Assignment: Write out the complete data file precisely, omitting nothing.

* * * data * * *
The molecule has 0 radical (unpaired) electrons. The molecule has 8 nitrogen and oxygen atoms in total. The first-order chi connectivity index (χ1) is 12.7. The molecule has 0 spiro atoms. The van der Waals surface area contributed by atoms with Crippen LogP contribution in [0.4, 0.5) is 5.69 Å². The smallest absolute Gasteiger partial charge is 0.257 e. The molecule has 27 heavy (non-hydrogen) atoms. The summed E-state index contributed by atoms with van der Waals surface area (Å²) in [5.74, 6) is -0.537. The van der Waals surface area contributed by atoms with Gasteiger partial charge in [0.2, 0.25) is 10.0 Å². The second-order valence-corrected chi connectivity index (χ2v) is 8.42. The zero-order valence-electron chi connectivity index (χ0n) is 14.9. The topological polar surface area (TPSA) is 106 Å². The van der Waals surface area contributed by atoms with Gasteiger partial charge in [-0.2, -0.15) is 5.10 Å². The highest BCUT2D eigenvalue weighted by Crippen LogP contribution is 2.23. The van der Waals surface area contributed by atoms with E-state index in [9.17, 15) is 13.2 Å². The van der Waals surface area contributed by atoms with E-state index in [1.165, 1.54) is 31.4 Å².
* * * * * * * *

The molecule has 0 radical (unpaired) electrons. The molecule has 8 nitrogen and oxygen atoms in total. The first-order chi connectivity index (χ1) is 12.7. The molecule has 0 spiro atoms. The van der Waals surface area contributed by atoms with Crippen LogP contribution in [0.4, 0.5) is 5.69 Å². The smallest absolute Gasteiger partial charge is 0.257 e. The molecule has 27 heavy (non-hydrogen) atoms. The summed E-state index contributed by atoms with van der Waals surface area (Å²) in [5.74, 6) is -0.537. The van der Waals surface area contributed by atoms with Gasteiger partial charge in [0.2, 0.25) is 10.0 Å². The second-order valence-corrected chi connectivity index (χ2v) is 8.42. The zero-order valence-electron chi connectivity index (χ0n) is 14.9. The topological polar surface area (TPSA) is 106 Å². The van der Waals surface area contributed by atoms with Gasteiger partial charge in [-0.2, -0.15) is 5.10 Å². The highest BCUT2D eigenvalue weighted by Crippen LogP contribution is 2.23. The van der Waals surface area contributed by atoms with E-state index in [9.17, 15) is 13.2 Å². The van der Waals surface area contributed by atoms with E-state index in [1.165, 1.54) is 31.4 Å².